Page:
Populist party now
Incorporating a broad swath of interests into the policymaking process has traditionally been a strong point of the Austrian political system. However, this has started to change for two reasons, one more general and one more specific. As a result of Austria’s de iure integration into the European Union (and especially into the European Single Market) and Austria’s de facto integration into an ever more globalized economic system, the ability of Austrian governments to integrate and control social and economic trends is declining. Furthermore, the formation of a new coalition government, which includes a party that is widely seen as a prototype of right-wing populism (the FPÖ), introduces an additional factor. It remains to be seen to what extent the conservative Austrian People’s Party (ÖVP) will succeed in controlling the government’s right-wing populist elements and the wider risk populism poses to the Austrian political system.
Membership rates in political parties are now lower than ever. At the same time, electoral volatility has increased as voting behavior grows increasingly less predictable, with the success of several new parties demonstrating the system’s adaptability. There has been widespread debate in recent years over instruments of direct democracy, such as popular initiatives, which could enhance the role of citizens in the policymaking process. However, greater direct democracy would make politics less predictable. The new government has included the introduction of such instruments in its agenda, but without clearly defining the instruments.
Old social partners
As a consequence of globalization and migration, social-partnership networks have lost some significance. Labor unions are playing less of a role in the economy, while globalization has meant the loss of traditional industries. As the Austrian economy is less and less an island led and controlled by Austrian institutions – from the government to the neocorporatist social partnership – the situation is indubitably changing. The new government also aims to reduce the role and importance of the so-called social partners in the Austrian political landscape. A growing number of young people, in particular those without higher education, are finding it increasingly difficult to access the labor market, while migrants often feel isolated and unable to improve their position within society.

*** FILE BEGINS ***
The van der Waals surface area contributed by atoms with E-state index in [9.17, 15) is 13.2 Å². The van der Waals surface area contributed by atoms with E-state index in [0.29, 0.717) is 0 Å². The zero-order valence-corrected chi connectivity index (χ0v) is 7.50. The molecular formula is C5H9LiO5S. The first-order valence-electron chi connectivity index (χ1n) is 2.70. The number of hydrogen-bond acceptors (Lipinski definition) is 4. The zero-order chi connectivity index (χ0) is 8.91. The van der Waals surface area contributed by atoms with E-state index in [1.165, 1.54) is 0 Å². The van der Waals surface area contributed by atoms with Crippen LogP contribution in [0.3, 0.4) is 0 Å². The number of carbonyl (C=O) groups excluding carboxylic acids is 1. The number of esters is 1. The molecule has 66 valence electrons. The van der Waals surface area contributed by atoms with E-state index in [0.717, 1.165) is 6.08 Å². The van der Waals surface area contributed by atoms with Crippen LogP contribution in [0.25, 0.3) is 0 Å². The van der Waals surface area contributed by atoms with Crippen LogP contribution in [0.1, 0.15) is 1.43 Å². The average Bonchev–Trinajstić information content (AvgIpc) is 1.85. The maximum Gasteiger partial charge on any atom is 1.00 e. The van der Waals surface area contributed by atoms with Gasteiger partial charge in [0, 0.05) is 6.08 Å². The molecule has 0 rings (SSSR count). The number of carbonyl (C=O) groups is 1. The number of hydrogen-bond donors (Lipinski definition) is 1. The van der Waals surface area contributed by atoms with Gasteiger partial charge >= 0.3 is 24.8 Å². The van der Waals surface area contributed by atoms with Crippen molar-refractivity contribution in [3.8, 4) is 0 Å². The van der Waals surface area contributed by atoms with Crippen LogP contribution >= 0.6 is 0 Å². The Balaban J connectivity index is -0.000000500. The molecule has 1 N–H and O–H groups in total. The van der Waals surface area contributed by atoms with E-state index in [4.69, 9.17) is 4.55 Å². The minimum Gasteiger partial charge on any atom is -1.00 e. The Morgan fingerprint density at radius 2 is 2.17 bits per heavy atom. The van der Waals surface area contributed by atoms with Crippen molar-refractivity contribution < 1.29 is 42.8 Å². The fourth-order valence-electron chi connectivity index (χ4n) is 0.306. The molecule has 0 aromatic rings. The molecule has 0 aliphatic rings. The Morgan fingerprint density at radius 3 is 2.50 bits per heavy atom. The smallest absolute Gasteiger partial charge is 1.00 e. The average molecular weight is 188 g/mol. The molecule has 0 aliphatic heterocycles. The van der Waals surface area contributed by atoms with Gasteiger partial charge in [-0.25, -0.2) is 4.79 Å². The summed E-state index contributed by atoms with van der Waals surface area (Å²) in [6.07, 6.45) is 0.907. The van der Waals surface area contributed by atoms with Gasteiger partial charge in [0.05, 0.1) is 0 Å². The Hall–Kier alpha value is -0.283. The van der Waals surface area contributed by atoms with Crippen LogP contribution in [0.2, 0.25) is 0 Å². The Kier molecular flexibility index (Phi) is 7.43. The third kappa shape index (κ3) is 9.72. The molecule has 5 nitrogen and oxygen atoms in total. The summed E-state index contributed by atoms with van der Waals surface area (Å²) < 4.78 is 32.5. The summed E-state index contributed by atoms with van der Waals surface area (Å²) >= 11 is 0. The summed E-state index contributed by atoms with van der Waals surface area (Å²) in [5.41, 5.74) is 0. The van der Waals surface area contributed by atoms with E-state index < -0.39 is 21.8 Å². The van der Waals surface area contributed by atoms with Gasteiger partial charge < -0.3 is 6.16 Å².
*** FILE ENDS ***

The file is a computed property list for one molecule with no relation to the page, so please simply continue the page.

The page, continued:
Tensions around participation and integration
Austria also features contradictory tensions with regard to interest accommodation and societal participation. Austrian political parties have proved reluctant to criticize the xenophobic attitudes articulated by some influential print-media publications – and some parties (especially the FPÖ) are instrumentalizing xenophobic attitudes. Fears of losing votes have trumped concerns regarding participation, which has left Austria without an effective integration policy.
Austrian society and its political system are changing. Long considered to have one of the most stable party systems in Europe, Austria is increasingly subject to political polarization and voter volatility. Policymakers have yet to respond credibly to these developments, which underscores that the risks posed by growing instability are not being taken seriously.
Ruth Wodak, “The Politics of Fear. What Right-Wing Populist Discourses Mean”. SAGE (Los Angeles 2015)